Jared P. Austin, MD, Tracy Bumsted, MD, MPH, Carrie Phillipi, MD, PhD, Megan Aylor, MD, Tamara Wagner, MD, Windy Stevenson, MD, Jennifer Schroeder, MD, Sarah Green, MD, Oregon Health and Science University, Portland, OR; Chad Brands, MD, Mayo Clinic, Rochester, MN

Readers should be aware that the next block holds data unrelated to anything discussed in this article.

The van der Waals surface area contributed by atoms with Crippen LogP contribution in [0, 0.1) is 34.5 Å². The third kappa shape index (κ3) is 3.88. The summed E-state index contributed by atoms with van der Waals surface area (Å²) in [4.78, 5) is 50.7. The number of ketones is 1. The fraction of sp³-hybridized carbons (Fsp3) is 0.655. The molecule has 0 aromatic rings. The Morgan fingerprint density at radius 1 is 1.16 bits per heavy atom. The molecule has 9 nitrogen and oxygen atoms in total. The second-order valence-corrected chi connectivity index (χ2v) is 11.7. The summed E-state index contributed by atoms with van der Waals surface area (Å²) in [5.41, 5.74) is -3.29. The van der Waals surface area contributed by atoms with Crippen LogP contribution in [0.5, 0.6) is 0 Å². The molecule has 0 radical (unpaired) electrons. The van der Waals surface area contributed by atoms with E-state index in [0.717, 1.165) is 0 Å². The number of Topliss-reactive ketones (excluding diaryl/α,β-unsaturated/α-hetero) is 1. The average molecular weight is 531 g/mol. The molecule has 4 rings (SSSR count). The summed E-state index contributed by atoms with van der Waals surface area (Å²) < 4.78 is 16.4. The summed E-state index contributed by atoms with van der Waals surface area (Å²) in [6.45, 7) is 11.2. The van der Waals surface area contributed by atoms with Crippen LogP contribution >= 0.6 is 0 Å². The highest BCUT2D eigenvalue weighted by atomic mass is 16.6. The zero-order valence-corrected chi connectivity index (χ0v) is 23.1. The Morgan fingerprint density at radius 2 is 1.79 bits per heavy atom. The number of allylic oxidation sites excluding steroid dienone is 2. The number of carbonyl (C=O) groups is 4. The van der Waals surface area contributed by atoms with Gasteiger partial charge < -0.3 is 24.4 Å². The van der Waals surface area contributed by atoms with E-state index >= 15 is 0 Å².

Background: Oral presentations on rounds provide a critical forum for information exchange, clinical decision-making, and teaching and learning at the bedside. Presentations are also a primary means by which medical students and residents are evaluated by attending physicians. Currently, pediatric residency programs are transitioning from the traditional model of “sit-down” rounds, and embracing family-centered rounds (FCR) at the bedside. However, the structure for oral presentations on FCR remains specific to each attending physician and typically is not formalized in a structured fashion. Objective: The goal of this project was to develop and implement a consistent and easily-remembered structure and mnemonic for oral presentations on FCR. Methods: Multiple members of the medical team (including attending hospitalists, chief residents, residents and interns) met and decided which elements are most important to include in FCR oral presentations, and in which order these elements should be presented. Once elements and sequence were determined, an acronym was developed incorporating these elements. Results: The acronym we developed for FCR on established patients is FREE TIPSS, where F=Family and team introductions, R=Recap of clinical history, E=Events overnight or since last rounds, E=Exam pertinents, including vital signs and fluid balance, T=Tests, I=Impression, P=Problem-based plan, S=Staff input, particularly from nursing staff, and S=Summary for parents with opportunity to ask questions. For new patients, the acronym was modified by adding an extra “E” for Extra information, including pertinent past medical, family or social history, to make FREEE TIPSS. We created two-sided laminated cards, and provided these to medical students and residents on the first day of their ward rotations. Feedback from medical students, residents and staff has been positive, and several other inpatient services within our facility have shown interest in adopting this FCR model. Conclusions: The FREE TIPSS acronym provides a structured, easily-remembered mnemonic for oral presentations on FCR. We believe standardizing oral presentations on FCR will lead to 1) improved presentation skills by learners, 2) more efficient rounds, and 3) better patient care. Further studies evaluating these parameters with use of this mnemonic are needed.